A fall, indeed

Mr. Ranjan Gogoi, relived as the Chief Justice of India some four months ago, was back in the news last week when he took oath as a newly nominated member of the House of Elders, the Rajya Sabha. Raised eyebrows there were many, but the former Chief Justice was confident that the critics of the switch would soon be silenced. The magic wand, not his words, would soon clear the air, the learned former CJI suggested. Perhaps not the first time such a switch from the highest court in the country to the restful pastures of the house of elders has been made. For the records has been repeatedly pointed out Chief Justice the Ranganath Mishra was inducted into the Rajya Sabha during Mr Rajiv Gandhi’s time as Prime Minister and Mishra, in any case had joined the Congress before his being elected to the Rajya Sabha. The difference in the Gogoi appointment now lies in the fact that he was nominated by the President within four months of his retirement whereas Mr. Mishra waited in the wings for over nine years for induction into the upper house, as an elected member not that the court has traversed a straight narrow path in the years gone by. Mrs. Gandhi’s Emergency saw the court subjected to unwarranted and unwholesome moves including supersession and even causing the resignation of one of its more illustrious judges, Mr. H.R. Khanna. Mrs Gandhi had openly spoken in favour of a committed judiciary, a la Franklin D. Roosevelt, US President of the 40s. These seemingly unrelated events illustrate the stress and strain the Supreme Court has undergone for instance in the 70s and the early 80s, emergency years and the aftermath.

A notable one was the resignation from the Supreme Court, in order to join politics by Justice Bahrul Islam. The second was signaled by Justice D. Chinnappa Reddy by underlining socialism as a key component of the constitution and the country. And the third was the Supreme Court judgment in the coking coal case by a Bench comprising Justices P.N. Bhagwati, Reddy, E.S. Venkataramaiah, Bahrul Islam and A.N. Sen. The circumstances and the motives which led to Bahrul Islam’s resignation from the court cannot but depress. Justice Islam resigned from the apex court on January 13, 1983. His inclusion as a Congress candidate for the Barapeta parliamentary seat in Assam (Mr. Gogoi’s State) was announced on January 14. The fact is that on January 12 Mr. Islam was included in the party list, causing many eyebrows to be raised as to how a sitting judge could figure in a party list of candidates. That’s how Justice Islam’s resignation materialized.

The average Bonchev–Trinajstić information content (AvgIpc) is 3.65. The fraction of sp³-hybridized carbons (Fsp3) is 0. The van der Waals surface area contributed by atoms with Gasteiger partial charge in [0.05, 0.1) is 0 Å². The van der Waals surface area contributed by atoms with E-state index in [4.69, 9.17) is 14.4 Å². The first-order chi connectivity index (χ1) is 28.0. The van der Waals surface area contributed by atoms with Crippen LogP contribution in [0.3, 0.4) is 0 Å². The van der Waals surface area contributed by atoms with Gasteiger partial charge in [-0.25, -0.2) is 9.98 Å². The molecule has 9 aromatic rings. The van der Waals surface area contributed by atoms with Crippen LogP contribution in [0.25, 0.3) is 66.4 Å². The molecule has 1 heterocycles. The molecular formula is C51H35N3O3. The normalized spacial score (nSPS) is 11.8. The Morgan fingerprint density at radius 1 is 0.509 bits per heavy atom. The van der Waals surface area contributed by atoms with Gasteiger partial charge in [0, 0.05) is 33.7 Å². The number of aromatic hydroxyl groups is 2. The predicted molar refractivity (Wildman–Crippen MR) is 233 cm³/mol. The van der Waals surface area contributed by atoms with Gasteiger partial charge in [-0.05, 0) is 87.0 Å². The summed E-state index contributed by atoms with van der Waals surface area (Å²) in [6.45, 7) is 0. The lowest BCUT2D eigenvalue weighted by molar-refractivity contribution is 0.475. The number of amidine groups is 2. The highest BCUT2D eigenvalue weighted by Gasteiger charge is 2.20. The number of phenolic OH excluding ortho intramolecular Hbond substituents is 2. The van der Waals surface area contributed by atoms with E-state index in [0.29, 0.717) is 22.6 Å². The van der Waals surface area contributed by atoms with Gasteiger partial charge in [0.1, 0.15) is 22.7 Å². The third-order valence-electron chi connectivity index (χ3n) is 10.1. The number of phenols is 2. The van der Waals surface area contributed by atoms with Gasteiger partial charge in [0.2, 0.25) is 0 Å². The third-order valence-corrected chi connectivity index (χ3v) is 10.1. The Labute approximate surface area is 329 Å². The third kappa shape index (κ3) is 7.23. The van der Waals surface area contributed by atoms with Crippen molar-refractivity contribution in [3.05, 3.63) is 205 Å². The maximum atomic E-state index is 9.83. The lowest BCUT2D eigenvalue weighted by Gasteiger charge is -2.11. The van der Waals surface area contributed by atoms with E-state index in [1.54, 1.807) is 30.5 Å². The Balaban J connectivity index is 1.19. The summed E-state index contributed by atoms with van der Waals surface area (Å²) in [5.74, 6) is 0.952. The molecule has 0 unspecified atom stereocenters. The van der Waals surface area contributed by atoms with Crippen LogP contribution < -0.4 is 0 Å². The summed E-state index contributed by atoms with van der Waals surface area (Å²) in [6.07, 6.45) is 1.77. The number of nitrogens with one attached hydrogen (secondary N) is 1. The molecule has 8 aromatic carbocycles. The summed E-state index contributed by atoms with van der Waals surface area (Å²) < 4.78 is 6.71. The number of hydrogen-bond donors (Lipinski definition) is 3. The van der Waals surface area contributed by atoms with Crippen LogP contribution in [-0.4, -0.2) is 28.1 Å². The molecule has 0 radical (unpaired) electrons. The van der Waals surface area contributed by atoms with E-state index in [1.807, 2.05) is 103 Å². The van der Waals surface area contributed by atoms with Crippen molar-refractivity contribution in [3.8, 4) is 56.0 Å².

The implications are clear. Here was a Supreme Court judge clearly in touch with a political party to become a Lok Sabha candidate even while sitting on the bench. It would strain credulity to believe that Congress had considered Mr. Islam’s candidature without his knowledge. I shall leave justice Chinappa Reddy out of the present discourse for his was basically a doctrinal approach to the Constitutional process. Mr. Reddy viewed the Constitution in Marxist terms of class struggle and he would indeed become relevant when and if the BJP MP Mr. Rakesh Sinha, acts on his already announced intention to move a Constitutional amendment to remove the word Socialist from the preamble gets deleted. Mr. Gogoi’s actions on the other hand cast doubt on the court as a whole; judgments will now be attributed to political motives. As the highly regarded columnist Pratap Bhanu Mehta notes in an era where ordinary citizens are struggling to safeguard their citizenship rights and basic constitutional standing Justice Gogoi’s actions say to us: The law will not protect you, because it is compromised, the court will not be a countervailing power to the Executive because it is supreme, and judges will not empower you because they are diminished men. Think of the number of potentially interesting justices whose concerns have been derailed by mere innuendo, most recently Justice A.P. Shah and Gopal Subramanian. Think of the arbitrary transfer of Justice S. Murlidhar. Set Justice Gogoi’s nomination to the Rajya against this background. Here is a Chief Justice who was accused of sexual harassment, the alleged victim being removed from service after an internal scrutiny and restored now to her job, as Gogoi departed with dues paid retrospectively.

To conclude, let me quote retired Justice Madan B Lokur: there has been speculation for sometime now about what honour would Justice Gogoi get. In that sense the nomination is not surprising, but what is surprising is that it came so soon. “This redefines the independence, impartiality and integrity of the judiciary”.

Incidentally in January 2018 Justice Gogoi, Lokur, Chelmeshwar, and Kurien Joseph, the most senior judges of the Supreme Court then, had in an unprecedented move called a press conference to question the conduct of the then Chief Justice Dipak Misra. Gogoi had surprised his colleagues then because he was the nest CJI in succession. A fall indeed.